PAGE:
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Statement by Mr. Yasuo Kishimoto
First Secretary, Permanent Mission of Japan to the United Nations
Agenda item 129: Administration of Justice

Fifth Committee
Sixty-third Session of the United Nations General Assembly
20 November 2008

Thank you, Mr. Chairman.

My delegation would like at the outset to express its thanks to Ms. Angela Kane, Under-Secretary-General for Management, Mr. Johnston Barkat, the Ombudsman, and Ms. Susan McLurg, Chair of the Advisory Committee on Administrative and Budgetary Questions, for introducing their reports.

My delegation wishes to comment on several points as follows.

Mr. Chairman,

[Informal system]

My delegation has placed great emphasis on reform of the internal justice system. The new system should have a positive impact on staff-management relations and improve the performance of both the staff and the management. From this point of view, as Members States have agreed, our recourse to the justice system should center on the informal system, with a view to restoring trust and credibility. Our previous agreement on the resources for the informal system clearly called for an effective functioning of the regional Ombudsman and informal mediation before the new formal system commences operation. It will be a great loss if we fail to make the most of these resources in 2008.

[Preparation for the new tribunals]

The formal two-tier system should be as efficient as possible. Although there has to be access to the formal system, recourse should be kept to a minimum, in order to avoid abuses of the system. Regarding its scope, it is reasonable that we start the new system for the staff which has access to the current system. It would be appropriate to consider extension of the scope to non-staff at a later stage based on experiences we would accumulate in the new system.

In paragraph 36 of its resolution 62/228, the General Assembly decided to establish by 1 March 2008 the Internal Justice Council to perform key tasks such as compiling a list of eligible judges for the new tribunals and drafting a code of conduct. In paragraph 11, it also requested to ensure that positions in the Office of Administration of Justice be filled as a matter of priority but no later than 1 July 2008. However, as described in the report of the Secretary General A/63/314, these important arrangements have been delayed. As a result, the current situation does not allow us to initiate the new system at the expected time. Member States and the Secretariat have to do their utmost to achieve the goal and we should concentrate on the preparation required within the resolution 62/228.

At the initial stage, judgements by the Dispute Tribunal are to be basically rendered by a single judge. Also, there must be an appropriate restriction on the damages that are awarded in order to avoid unnecessary litigation.

[Transitional measures]

Regarding the transitional measures, we need to ensure an efficient and legally consistent approach. Transferring all cases pending in the current system to the United Nations Dispute Tribunal would automatically produce different resolutions of the pending cases. The current Joint Appeals Board provides staff with a peer review and its decisions are advisory in nature. Our common goal has been to clear the existing backlog before the new system commences operation. Now that we know that is not feasible, we have to look at ways of achieving an appropriate balance. My delegation feels it is unjust that some cases are duly disposed of in the current system while other cases are entitled to be considered under the new system due to a delay in completing the current caseload. My delegation feels it necessary to scrutinize the option of continuing to use the current system until the relevant backlog is cleared. Paying honorariums has to be considered in accordance with the previous resolution.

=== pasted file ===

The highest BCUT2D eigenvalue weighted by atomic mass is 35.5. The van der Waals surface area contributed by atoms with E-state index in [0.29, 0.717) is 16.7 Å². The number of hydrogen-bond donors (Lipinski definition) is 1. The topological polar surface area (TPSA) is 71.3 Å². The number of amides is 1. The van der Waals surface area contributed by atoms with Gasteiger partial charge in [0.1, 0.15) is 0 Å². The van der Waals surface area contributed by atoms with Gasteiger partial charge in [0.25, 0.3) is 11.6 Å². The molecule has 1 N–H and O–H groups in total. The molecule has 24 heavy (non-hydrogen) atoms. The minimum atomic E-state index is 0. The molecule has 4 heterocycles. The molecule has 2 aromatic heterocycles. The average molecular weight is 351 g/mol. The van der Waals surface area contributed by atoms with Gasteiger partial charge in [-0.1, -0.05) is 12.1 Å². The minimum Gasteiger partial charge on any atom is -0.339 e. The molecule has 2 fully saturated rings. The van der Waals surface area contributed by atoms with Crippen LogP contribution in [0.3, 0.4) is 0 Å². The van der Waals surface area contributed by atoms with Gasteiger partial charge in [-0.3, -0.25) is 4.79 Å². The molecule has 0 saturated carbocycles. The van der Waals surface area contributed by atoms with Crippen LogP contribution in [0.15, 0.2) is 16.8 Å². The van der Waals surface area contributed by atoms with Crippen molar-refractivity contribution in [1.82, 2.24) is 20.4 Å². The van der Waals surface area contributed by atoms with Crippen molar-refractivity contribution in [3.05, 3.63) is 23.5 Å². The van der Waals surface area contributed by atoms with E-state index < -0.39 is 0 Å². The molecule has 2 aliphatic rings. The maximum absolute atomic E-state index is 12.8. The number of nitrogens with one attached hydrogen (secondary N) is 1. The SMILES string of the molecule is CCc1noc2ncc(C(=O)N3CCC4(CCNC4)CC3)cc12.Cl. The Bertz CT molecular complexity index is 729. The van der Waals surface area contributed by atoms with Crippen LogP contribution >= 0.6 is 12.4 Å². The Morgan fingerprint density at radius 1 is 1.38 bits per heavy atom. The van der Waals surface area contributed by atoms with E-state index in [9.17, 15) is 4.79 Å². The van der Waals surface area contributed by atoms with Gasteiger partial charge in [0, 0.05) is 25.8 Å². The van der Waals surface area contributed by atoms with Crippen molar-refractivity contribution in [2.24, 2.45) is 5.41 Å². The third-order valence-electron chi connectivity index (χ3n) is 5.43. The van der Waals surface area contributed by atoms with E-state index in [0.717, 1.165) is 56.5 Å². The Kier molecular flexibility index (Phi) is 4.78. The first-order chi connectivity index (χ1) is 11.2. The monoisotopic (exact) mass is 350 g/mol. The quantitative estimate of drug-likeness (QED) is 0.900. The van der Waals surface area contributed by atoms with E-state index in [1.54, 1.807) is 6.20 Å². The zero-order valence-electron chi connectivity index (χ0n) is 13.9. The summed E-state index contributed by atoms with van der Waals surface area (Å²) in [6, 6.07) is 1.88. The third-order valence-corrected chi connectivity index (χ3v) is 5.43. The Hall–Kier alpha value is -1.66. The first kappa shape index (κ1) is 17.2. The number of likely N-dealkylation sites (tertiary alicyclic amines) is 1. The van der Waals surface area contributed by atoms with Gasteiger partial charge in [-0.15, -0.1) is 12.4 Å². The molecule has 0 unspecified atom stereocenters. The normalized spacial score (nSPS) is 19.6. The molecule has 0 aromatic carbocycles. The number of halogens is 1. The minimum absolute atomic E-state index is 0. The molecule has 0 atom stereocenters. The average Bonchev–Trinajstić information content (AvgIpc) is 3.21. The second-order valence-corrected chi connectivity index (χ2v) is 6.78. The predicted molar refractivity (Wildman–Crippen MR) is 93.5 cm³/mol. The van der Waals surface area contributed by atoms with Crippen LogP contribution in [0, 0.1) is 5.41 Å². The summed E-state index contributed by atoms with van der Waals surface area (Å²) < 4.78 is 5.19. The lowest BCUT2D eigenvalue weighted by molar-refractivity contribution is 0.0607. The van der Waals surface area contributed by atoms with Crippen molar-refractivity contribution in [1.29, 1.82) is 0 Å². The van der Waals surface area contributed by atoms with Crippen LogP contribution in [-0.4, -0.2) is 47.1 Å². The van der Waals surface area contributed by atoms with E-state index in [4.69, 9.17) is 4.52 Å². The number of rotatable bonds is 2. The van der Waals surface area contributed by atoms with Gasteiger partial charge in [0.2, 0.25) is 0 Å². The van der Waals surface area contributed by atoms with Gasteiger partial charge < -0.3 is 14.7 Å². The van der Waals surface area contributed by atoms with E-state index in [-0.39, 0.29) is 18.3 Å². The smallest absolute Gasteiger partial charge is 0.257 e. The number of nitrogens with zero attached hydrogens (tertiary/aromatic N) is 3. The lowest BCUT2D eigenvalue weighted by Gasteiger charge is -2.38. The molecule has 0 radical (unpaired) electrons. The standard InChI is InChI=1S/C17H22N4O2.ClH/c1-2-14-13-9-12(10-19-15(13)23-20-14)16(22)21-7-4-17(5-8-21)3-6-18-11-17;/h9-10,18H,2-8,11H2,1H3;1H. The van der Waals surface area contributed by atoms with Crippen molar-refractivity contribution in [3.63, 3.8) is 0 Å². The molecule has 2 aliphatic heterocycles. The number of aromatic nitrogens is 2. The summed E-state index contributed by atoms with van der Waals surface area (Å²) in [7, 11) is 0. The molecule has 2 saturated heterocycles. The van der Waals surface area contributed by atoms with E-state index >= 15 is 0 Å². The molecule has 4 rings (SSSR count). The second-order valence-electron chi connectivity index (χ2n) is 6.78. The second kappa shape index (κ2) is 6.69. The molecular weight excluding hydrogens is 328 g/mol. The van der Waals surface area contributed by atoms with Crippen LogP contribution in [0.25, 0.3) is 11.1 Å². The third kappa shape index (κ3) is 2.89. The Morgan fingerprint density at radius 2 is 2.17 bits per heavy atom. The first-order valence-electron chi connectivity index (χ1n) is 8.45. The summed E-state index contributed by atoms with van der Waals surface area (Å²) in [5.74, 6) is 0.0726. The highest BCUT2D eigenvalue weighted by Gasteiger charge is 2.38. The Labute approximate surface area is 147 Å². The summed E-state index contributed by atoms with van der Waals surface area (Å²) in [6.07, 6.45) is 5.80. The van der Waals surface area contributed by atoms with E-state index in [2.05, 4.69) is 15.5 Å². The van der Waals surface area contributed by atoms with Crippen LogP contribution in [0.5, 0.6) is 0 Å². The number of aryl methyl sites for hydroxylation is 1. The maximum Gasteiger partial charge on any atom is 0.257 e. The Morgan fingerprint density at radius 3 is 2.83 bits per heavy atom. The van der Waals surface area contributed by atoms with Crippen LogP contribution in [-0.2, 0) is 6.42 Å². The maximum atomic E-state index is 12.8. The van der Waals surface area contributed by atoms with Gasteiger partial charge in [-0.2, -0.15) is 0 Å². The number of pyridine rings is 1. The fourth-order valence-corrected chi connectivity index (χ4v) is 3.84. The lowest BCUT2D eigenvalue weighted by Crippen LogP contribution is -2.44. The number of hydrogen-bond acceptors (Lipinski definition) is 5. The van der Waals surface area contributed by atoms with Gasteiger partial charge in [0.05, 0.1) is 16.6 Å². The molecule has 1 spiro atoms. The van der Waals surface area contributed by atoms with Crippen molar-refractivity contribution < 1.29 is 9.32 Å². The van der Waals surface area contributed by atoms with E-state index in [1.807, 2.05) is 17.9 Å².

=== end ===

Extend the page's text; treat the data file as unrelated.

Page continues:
[Disciplinary proceedings]

My delegation concurs with the ACABQ that the necessary guidelines, procedures and safeguard should be established in order to implement the delegation of authority for disciplinary matters. The secretariat should spend sufficient time to consider proposals in which the described prerequisites and cost effectiveness are warranted. As the Secretary-General correctly notes in his report, inconsistent and arbitrary use of delegated authority will clearly do irreversible damage to staff management.

[Legal services for staff]

Regarding the provision of legal services for staff, we need to combine several approaches. Neither the Organization nor the staff unions can provide those requirements by themselves. While we need to evaluate how to strengthen the work of the Office of Staff Legal Assistance at a later stage based upon our experience, the Secretary-General has to work more actively to achieve towards the establishment of the staff-funded scheme which the General Assembly has repeatedly requested.

[Cost sharing]

The cost-sharing arrangement is one of the most important elements in securing the participating organizations' commitment to the new system. The General Assembly approved the cost-sharing methodology based on headcount and requested the Secretary-General to conclude with the relevant funds and programmes by July 2008. It is regrettable that discussions have not sufficiently progressed. My delegation believes that the reaching agreement on this matter is the prerequisite for putting the new system of administration of justice into operation.

In closing, my delegation wishes to express its commitment to joining constructive discussions of this important agenda item. It hopes that we will reach the necessary consensus and the actions are taken expeditiously.

I thank you, Mr. Chairman.

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